RANGOON: Love for your nation, love for beloved- A perfect parallel

After you have watched Rangoon in its entirety, there’s one thing you are not sure about- if it’s a love triangle or a patriotic film. And that’s precisely where the beauty of the film lies.

The film that raised expectations right from the day it went on floors (Courtesy its director and Saif-Shahid pairing) lives up to them in just the way it was meant to be. Drawing parallels between love for your beloved and that for your own motherland at various junctures, this 167 minutes film leaves no chance to surprise you with the cinematic richness it offers by means of extraordinary lighting, impeccable cinematography, and great performances. However it does have setbacks, which makes it a recipe only for the class audience.

The plot set in 1943 in the Second World War times revolves around Julia (Kangana), a superstar in Bombay who’s in love with Rusi Billimoria (Saif), a big name in the film production arena. Their lives take a dramatic turn when Rusi is made an offer by British Army Major General Hardinge to conduct a couple of shows of Julia for the soldiers at Indo-Burma border. It is when that Jamadar Nawab Malik (Shahid) steps in as the chief security officer for Julia that the story progresses. What happens to the lives of the three protagonists thereafter and how the chaotic and violent situations of WW2 affect the relationships is what the film is about.

Rangoon Movie Review | Bollywood Movie Review Website
Image Source: Google Images

What is commendable about Vishal Bhardwaj and the team is that right from the beginning, they have remained loyal to the premise of the war (shown as the setting of the plot) and woven in love in it. By not doing the other way round, they have actually done something unconventional, for which they deserve applauds.

While the story of the love triangle is not unique and resembles the ones often seen in Bollywood before, the treatment of the war-times makes it an interesting watch. The screenplay by Matthew Robbins is balanced in a way that it offers enough spacing for both- war and love to flourish. Nothing has been hurried and nothing loses its charm. However, the pace couldn’t be maintained, especially in the first half- which at times might seem dragged for the masses. The second half with the revelations and unfolding is more emotional and relatable. One more thing should be mentioned- the climax has been made more dramatic than what it should have actually been.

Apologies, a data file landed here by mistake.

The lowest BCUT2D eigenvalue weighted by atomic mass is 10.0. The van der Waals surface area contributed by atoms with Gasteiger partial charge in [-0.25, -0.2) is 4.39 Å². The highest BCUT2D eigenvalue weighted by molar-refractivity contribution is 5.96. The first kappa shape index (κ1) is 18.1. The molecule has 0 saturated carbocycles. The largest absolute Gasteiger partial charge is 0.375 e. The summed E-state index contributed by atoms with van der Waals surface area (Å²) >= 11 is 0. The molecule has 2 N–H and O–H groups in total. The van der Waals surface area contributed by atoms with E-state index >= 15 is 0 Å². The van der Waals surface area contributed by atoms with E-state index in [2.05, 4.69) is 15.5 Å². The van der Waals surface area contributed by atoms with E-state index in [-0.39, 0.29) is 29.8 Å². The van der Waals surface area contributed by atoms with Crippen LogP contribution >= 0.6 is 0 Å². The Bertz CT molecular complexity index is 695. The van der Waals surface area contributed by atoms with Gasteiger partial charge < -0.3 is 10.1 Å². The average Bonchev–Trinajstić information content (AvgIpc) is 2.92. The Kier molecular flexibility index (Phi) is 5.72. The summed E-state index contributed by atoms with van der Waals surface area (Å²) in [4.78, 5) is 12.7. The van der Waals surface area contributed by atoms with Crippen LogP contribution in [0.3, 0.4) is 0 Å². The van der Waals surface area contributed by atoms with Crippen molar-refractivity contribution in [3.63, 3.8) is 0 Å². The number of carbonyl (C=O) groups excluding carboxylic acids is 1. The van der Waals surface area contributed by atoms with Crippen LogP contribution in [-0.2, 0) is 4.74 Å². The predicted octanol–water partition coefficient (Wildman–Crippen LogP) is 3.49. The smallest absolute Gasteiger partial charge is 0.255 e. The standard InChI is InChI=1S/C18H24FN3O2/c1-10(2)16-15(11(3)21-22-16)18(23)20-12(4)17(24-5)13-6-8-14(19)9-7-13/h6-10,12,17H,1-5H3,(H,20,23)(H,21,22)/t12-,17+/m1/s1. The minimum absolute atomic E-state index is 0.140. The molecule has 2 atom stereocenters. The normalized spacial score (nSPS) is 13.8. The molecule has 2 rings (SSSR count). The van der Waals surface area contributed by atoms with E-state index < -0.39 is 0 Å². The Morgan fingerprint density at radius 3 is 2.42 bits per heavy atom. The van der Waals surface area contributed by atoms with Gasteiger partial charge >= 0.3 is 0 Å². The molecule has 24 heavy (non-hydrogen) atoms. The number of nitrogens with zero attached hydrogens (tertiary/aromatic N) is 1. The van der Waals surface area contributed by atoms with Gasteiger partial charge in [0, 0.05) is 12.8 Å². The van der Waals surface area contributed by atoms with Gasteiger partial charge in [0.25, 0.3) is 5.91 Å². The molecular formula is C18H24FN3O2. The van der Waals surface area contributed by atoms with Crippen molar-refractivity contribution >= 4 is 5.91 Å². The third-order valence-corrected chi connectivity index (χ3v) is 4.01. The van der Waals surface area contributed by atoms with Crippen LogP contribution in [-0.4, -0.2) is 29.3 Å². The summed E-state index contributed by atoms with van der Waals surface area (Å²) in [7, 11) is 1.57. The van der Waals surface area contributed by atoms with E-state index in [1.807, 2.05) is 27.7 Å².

Shahid plays the soldier in British army with full conviction. Also his scenes as the lover boy are marvellous. Hence proved once again- he’s the best when patted by Bhardwaj. Saif does his role with grace evoking necessary emotions. But he’s a far better actor than his role here. He’s underutilized. Kangana has a major role and she does full justice in what she essays. Be it the superstar, or an emotional woman concerned for her crew, be it a girl madly in love, or a responsible woman out for a mission- she shines in every frame. Richard McCabe as Hardinge is bang on. You hate him for what he does. Hence objective fulfilled.


Rangoon Movie Review | Film Review Website
Image Source: Google Images

Needless to mention here, the film has ample VFX to serve you right. But it also has some breathtaking locations of Arunachal Pradesh to raise your eyebrows in amazement. Pankaj Kumar with the camera is just too good to adore as he gives the film a feel that stays with you for long.

The music by Vishal Bhardwaj is ok. Just that. It fits the situations but is not very appealing. Except except except the “anthem of INA”. On the other hand, the background score is worthy of claps.

With references to raw stock usage in cinema, Hitler, Subhash Chandra Bose and his efforts, Gandhi, Churchill, India during WW2, Rangoon transports you back in time and with great colours, lighting, and cinematic vibrance- it gives you a chance to appreciate good cinema.

Wish it was a bit shorter and faster.

Rochak Saxena

Rochak Saxena a Mass Media Teacher, former journalist at DNA and an ardent lover of Hindi films - literally. The blog derives its name from the popular term ‘Willing Suspension of Disbelief’, most commonly used in the world of literature and cinema. Meaning to immerse yourself in an unreal world (where you know what you see on screen is fake) with a self-proclaimed/declared belief/wish to consider it real, the willing world becomes magical. It’s the same magic every Friday that drives Rochak to share things in the perspective that it needs to be observed with. Every film is different. And the difference needs to be cherished.

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